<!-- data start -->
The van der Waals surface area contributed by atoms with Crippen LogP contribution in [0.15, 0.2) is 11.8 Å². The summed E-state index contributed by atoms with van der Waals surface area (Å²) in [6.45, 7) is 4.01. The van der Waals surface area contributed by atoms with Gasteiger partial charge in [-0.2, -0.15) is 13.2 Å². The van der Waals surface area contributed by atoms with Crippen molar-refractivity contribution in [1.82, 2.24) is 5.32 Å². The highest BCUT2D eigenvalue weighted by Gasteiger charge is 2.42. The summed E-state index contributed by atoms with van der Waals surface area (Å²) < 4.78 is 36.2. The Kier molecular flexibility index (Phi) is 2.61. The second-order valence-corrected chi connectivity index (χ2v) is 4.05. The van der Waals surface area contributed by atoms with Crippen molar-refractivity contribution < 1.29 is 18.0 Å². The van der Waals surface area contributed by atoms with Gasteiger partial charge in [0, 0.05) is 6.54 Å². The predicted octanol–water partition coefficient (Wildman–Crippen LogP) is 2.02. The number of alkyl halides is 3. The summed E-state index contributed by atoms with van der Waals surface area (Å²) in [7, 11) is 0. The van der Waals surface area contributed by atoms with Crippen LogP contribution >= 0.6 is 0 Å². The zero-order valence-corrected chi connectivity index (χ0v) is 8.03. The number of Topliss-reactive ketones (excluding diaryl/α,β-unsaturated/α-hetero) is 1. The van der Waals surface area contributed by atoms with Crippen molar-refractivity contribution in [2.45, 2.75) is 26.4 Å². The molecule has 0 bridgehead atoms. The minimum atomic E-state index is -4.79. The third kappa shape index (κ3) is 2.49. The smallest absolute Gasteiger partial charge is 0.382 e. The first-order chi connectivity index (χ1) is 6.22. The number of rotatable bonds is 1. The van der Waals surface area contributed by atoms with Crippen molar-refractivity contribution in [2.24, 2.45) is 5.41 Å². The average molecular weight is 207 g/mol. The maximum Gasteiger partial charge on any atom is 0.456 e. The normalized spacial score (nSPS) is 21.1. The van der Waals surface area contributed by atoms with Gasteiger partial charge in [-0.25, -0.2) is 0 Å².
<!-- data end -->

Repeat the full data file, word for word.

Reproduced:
The van der Waals surface area contributed by atoms with Crippen LogP contribution in [0.15, 0.2) is 11.8 Å². The summed E-state index contributed by atoms with van der Waals surface area (Å²) in [6.45, 7) is 4.01. The van der Waals surface area contributed by atoms with Gasteiger partial charge in [-0.2, -0.15) is 13.2 Å². The van der Waals surface area contributed by atoms with Crippen molar-refractivity contribution in [1.82, 2.24) is 5.32 Å². The highest BCUT2D eigenvalue weighted by Gasteiger charge is 2.42. The summed E-state index contributed by atoms with van der Waals surface area (Å²) < 4.78 is 36.2. The Kier molecular flexibility index (Phi) is 2.61. The second-order valence-corrected chi connectivity index (χ2v) is 4.05. The van der Waals surface area contributed by atoms with Crippen molar-refractivity contribution < 1.29 is 18.0 Å². The van der Waals surface area contributed by atoms with Gasteiger partial charge in [0, 0.05) is 6.54 Å². The predicted octanol–water partition coefficient (Wildman–Crippen LogP) is 2.02. The number of alkyl halides is 3. The summed E-state index contributed by atoms with van der Waals surface area (Å²) in [7, 11) is 0. The van der Waals surface area contributed by atoms with Crippen LogP contribution >= 0.6 is 0 Å². The zero-order valence-corrected chi connectivity index (χ0v) is 8.03. The number of Topliss-reactive ketones (excluding diaryl/α,β-unsaturated/α-hetero) is 1. The van der Waals surface area contributed by atoms with Crippen molar-refractivity contribution in [2.45, 2.75) is 26.4 Å². The molecule has 0 bridgehead atoms. The minimum atomic E-state index is -4.79. The third kappa shape index (κ3) is 2.49. The smallest absolute Gasteiger partial charge is 0.382 e. The first-order chi connectivity index (χ1) is 6.22. The number of rotatable bonds is 1. The van der Waals surface area contributed by atoms with Crippen molar-refractivity contribution in [2.24, 2.45) is 5.41 Å². The average molecular weight is 207 g/mol. The maximum Gasteiger partial charge on any atom is 0.456 e. The normalized spacial score (nSPS) is 21.1. The van der Waals surface area contributed by atoms with Gasteiger partial charge in [-0.25, -0.2) is 0 Å².